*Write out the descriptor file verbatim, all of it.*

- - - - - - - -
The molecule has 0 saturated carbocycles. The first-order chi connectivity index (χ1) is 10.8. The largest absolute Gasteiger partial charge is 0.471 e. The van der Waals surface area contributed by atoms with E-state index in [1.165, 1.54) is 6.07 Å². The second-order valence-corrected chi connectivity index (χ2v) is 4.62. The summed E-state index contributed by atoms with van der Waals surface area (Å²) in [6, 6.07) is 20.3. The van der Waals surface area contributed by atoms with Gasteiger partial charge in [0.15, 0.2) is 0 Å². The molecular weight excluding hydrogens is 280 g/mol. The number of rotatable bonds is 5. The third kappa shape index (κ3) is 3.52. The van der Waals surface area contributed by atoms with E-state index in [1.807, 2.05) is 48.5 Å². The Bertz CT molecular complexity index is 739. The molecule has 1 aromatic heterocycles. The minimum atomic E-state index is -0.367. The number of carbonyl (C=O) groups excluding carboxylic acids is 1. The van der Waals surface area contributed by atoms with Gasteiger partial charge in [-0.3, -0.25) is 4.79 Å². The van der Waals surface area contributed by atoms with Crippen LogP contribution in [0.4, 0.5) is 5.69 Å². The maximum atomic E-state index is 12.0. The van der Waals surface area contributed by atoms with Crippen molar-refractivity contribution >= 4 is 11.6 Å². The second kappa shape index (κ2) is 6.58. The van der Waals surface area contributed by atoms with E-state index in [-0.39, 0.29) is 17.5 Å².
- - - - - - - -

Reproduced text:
The molecule has 0 saturated carbocycles. The first-order chi connectivity index (χ1) is 10.8. The largest absolute Gasteiger partial charge is 0.471 e. The van der Waals surface area contributed by atoms with E-state index in [1.165, 1.54) is 6.07 Å². The second-order valence-corrected chi connectivity index (χ2v) is 4.62. The summed E-state index contributed by atoms with van der Waals surface area (Å²) in [6, 6.07) is 20.3. The van der Waals surface area contributed by atoms with Gasteiger partial charge in [0.15, 0.2) is 0 Å². The molecular weight excluding hydrogens is 280 g/mol. The number of rotatable bonds is 5. The third kappa shape index (κ3) is 3.52. The van der Waals surface area contributed by atoms with E-state index in [1.807, 2.05) is 48.5 Å². The Bertz CT molecular complexity index is 739. The molecule has 1 aromatic heterocycles. The minimum atomic E-state index is -0.367. The number of carbonyl (C=O) groups excluding carboxylic acids is 1. The van der Waals surface area contributed by atoms with Gasteiger partial charge in [-0.3, -0.25) is 4.79 Å². The van der Waals surface area contributed by atoms with Crippen LogP contribution in [0.4, 0.5) is 5.69 Å². The maximum atomic E-state index is 12.0. The van der Waals surface area contributed by atoms with Crippen molar-refractivity contribution >= 4 is 11.6 Å². The second kappa shape index (κ2) is 6.58. The van der Waals surface area contributed by atoms with E-state index in [-0.39, 0.29) is 17.5 Å².